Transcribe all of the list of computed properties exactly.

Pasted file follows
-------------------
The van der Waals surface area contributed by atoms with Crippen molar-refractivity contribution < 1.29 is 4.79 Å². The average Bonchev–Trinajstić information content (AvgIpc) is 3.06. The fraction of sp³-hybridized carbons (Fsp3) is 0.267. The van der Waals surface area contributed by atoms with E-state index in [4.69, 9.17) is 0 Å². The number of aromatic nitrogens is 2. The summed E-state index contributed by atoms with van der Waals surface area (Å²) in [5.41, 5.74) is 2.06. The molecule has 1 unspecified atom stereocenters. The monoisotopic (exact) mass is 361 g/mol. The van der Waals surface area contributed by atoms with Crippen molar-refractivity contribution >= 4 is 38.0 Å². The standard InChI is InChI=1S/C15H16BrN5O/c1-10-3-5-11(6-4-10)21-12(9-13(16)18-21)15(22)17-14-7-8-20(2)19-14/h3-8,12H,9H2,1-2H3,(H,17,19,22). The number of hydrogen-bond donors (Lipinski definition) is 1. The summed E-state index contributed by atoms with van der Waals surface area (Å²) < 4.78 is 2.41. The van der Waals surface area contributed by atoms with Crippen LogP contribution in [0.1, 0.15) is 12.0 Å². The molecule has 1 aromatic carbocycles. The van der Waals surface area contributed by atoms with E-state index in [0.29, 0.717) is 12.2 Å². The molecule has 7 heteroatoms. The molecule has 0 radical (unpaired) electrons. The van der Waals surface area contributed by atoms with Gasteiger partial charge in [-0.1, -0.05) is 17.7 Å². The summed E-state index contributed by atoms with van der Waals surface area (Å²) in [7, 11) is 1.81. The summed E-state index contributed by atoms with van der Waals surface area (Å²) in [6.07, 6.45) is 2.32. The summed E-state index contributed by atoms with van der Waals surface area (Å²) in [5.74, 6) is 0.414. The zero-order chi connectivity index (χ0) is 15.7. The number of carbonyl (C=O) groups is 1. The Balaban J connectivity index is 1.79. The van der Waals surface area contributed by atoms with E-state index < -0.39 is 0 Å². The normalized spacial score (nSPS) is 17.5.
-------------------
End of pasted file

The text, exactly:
The van der Waals surface area contributed by atoms with Crippen molar-refractivity contribution < 1.29 is 4.79 Å². The average Bonchev–Trinajstić information content (AvgIpc) is 3.06. The fraction of sp³-hybridized carbons (Fsp3) is 0.267. The van der Waals surface area contributed by atoms with E-state index in [4.69, 9.17) is 0 Å². The number of aromatic nitrogens is 2. The summed E-state index contributed by atoms with van der Waals surface area (Å²) in [5.41, 5.74) is 2.06. The molecule has 1 unspecified atom stereocenters. The monoisotopic (exact) mass is 361 g/mol. The van der Waals surface area contributed by atoms with Crippen molar-refractivity contribution >= 4 is 38.0 Å². The standard InChI is InChI=1S/C15H16BrN5O/c1-10-3-5-11(6-4-10)21-12(9-13(16)18-21)15(22)17-14-7-8-20(2)19-14/h3-8,12H,9H2,1-2H3,(H,17,19,22). The number of hydrogen-bond donors (Lipinski definition) is 1. The summed E-state index contributed by atoms with van der Waals surface area (Å²) < 4.78 is 2.41. The van der Waals surface area contributed by atoms with Crippen LogP contribution in [0.1, 0.15) is 12.0 Å². The molecule has 1 aromatic carbocycles. The van der Waals surface area contributed by atoms with E-state index in [0.29, 0.717) is 12.2 Å². The molecule has 7 heteroatoms. The molecule has 0 radical (unpaired) electrons. The van der Waals surface area contributed by atoms with Gasteiger partial charge in [-0.1, -0.05) is 17.7 Å². The summed E-state index contributed by atoms with van der Waals surface area (Å²) in [7, 11) is 1.81. The summed E-state index contributed by atoms with van der Waals surface area (Å²) in [6.07, 6.45) is 2.32. The summed E-state index contributed by atoms with van der Waals surface area (Å²) in [5.74, 6) is 0.414. The zero-order chi connectivity index (χ0) is 15.7. The number of carbonyl (C=O) groups is 1. The Balaban J connectivity index is 1.79. The van der Waals surface area contributed by atoms with E-state index < -0.39 is 0 Å². The normalized spacial score (nSPS) is 17.5.